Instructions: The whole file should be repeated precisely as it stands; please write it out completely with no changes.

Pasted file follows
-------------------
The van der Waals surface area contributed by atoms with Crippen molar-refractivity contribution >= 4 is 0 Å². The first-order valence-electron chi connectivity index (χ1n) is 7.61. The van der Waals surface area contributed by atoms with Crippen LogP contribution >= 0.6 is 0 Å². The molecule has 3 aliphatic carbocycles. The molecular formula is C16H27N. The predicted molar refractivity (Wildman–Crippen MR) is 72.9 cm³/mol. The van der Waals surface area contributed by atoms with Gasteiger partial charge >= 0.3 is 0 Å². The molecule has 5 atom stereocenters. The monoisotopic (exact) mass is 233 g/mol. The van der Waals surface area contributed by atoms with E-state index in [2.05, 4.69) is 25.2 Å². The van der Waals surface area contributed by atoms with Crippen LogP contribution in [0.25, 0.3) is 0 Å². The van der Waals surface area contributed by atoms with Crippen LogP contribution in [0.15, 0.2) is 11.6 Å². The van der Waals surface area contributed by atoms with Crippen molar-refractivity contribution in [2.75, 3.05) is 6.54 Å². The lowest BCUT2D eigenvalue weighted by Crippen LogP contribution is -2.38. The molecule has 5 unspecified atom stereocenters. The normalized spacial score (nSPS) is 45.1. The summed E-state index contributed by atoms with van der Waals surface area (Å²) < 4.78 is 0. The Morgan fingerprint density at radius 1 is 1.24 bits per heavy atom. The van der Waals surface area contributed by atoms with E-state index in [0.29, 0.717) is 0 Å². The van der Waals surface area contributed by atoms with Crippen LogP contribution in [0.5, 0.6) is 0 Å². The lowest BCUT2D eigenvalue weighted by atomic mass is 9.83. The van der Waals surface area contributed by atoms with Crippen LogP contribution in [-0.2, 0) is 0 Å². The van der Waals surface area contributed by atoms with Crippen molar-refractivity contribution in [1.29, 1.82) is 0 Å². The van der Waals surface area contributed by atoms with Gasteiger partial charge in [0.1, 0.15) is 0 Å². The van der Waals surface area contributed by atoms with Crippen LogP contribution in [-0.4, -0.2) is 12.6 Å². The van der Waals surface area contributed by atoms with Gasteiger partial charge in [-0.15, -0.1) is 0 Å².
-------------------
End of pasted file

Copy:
The van der Waals surface area contributed by atoms with Crippen molar-refractivity contribution >= 4 is 0 Å². The first-order valence-electron chi connectivity index (χ1n) is 7.61. The van der Waals surface area contributed by atoms with Crippen LogP contribution >= 0.6 is 0 Å². The molecule has 3 aliphatic carbocycles. The molecular formula is C16H27N. The predicted molar refractivity (Wildman–Crippen MR) is 72.9 cm³/mol. The van der Waals surface area contributed by atoms with Gasteiger partial charge >= 0.3 is 0 Å². The molecule has 5 atom stereocenters. The monoisotopic (exact) mass is 233 g/mol. The van der Waals surface area contributed by atoms with E-state index in [2.05, 4.69) is 25.2 Å². The van der Waals surface area contributed by atoms with Crippen LogP contribution in [0.25, 0.3) is 0 Å². The van der Waals surface area contributed by atoms with Crippen LogP contribution in [0.15, 0.2) is 11.6 Å². The van der Waals surface area contributed by atoms with Crippen molar-refractivity contribution in [2.75, 3.05) is 6.54 Å². The lowest BCUT2D eigenvalue weighted by Crippen LogP contribution is -2.38. The molecule has 5 unspecified atom stereocenters. The normalized spacial score (nSPS) is 45.1. The summed E-state index contributed by atoms with van der Waals surface area (Å²) < 4.78 is 0. The Morgan fingerprint density at radius 1 is 1.24 bits per heavy atom. The van der Waals surface area contributed by atoms with E-state index in [0.29, 0.717) is 0 Å². The van der Waals surface area contributed by atoms with Crippen LogP contribution in [0.5, 0.6) is 0 Å². The lowest BCUT2D eigenvalue weighted by atomic mass is 9.83. The van der Waals surface area contributed by atoms with Crippen LogP contribution in [-0.2, 0) is 0 Å². The van der Waals surface area contributed by atoms with Crippen molar-refractivity contribution in [1.29, 1.82) is 0 Å². The van der Waals surface area contributed by atoms with Gasteiger partial charge in [0.1, 0.15) is 0 Å². The van der Waals surface area contributed by atoms with Crippen LogP contribution in [-0.4, -0.2) is 12.6 Å². The van der Waals surface area contributed by atoms with Gasteiger partial charge in [-0.15, -0.1) is 0 Å².